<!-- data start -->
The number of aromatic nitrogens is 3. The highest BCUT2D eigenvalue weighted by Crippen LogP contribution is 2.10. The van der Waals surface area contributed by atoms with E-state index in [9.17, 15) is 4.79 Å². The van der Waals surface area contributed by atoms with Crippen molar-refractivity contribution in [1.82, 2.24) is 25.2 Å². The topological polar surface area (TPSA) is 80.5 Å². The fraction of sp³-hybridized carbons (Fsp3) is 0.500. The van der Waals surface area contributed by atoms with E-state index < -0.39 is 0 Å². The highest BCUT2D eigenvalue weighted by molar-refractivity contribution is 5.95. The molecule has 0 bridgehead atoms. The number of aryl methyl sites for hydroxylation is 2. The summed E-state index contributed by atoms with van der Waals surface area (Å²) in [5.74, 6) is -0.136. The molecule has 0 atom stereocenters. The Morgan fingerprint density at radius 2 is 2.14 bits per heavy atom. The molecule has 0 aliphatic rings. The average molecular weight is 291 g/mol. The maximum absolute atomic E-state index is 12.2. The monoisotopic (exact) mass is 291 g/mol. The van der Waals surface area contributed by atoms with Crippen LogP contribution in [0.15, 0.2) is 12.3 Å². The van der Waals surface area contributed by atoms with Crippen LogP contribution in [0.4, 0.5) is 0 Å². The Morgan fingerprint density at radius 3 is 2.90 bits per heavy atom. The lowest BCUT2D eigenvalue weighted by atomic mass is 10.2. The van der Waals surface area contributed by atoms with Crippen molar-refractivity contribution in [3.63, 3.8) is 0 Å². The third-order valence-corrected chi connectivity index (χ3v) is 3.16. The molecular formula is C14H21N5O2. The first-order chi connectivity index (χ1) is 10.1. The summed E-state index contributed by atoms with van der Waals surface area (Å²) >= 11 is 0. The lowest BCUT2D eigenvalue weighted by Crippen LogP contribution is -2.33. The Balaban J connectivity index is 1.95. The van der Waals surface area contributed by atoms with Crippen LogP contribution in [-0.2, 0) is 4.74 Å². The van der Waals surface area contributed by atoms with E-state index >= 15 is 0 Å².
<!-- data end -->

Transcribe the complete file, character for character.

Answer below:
The number of aromatic nitrogens is 3. The highest BCUT2D eigenvalue weighted by Crippen LogP contribution is 2.10. The van der Waals surface area contributed by atoms with E-state index in [9.17, 15) is 4.79 Å². The van der Waals surface area contributed by atoms with Crippen molar-refractivity contribution in [1.82, 2.24) is 25.2 Å². The topological polar surface area (TPSA) is 80.5 Å². The fraction of sp³-hybridized carbons (Fsp3) is 0.500. The van der Waals surface area contributed by atoms with E-state index < -0.39 is 0 Å². The highest BCUT2D eigenvalue weighted by molar-refractivity contribution is 5.95. The molecule has 0 bridgehead atoms. The number of aryl methyl sites for hydroxylation is 2. The summed E-state index contributed by atoms with van der Waals surface area (Å²) in [5.74, 6) is -0.136. The molecule has 0 atom stereocenters. The Morgan fingerprint density at radius 2 is 2.14 bits per heavy atom. The molecule has 0 aliphatic rings. The average molecular weight is 291 g/mol. The maximum absolute atomic E-state index is 12.2. The monoisotopic (exact) mass is 291 g/mol. The van der Waals surface area contributed by atoms with Crippen LogP contribution in [0.15, 0.2) is 12.3 Å². The van der Waals surface area contributed by atoms with Crippen LogP contribution in [0.4, 0.5) is 0 Å². The Morgan fingerprint density at radius 3 is 2.90 bits per heavy atom. The lowest BCUT2D eigenvalue weighted by atomic mass is 10.2. The van der Waals surface area contributed by atoms with Crippen molar-refractivity contribution in [3.63, 3.8) is 0 Å². The third-order valence-corrected chi connectivity index (χ3v) is 3.16. The molecular formula is C14H21N5O2. The first-order chi connectivity index (χ1) is 10.1. The summed E-state index contributed by atoms with van der Waals surface area (Å²) >= 11 is 0. The lowest BCUT2D eigenvalue weighted by Crippen LogP contribution is -2.33. The Balaban J connectivity index is 1.95. The van der Waals surface area contributed by atoms with Crippen LogP contribution in [-0.2, 0) is 4.74 Å². The van der Waals surface area contributed by atoms with E-state index >= 15 is 0 Å².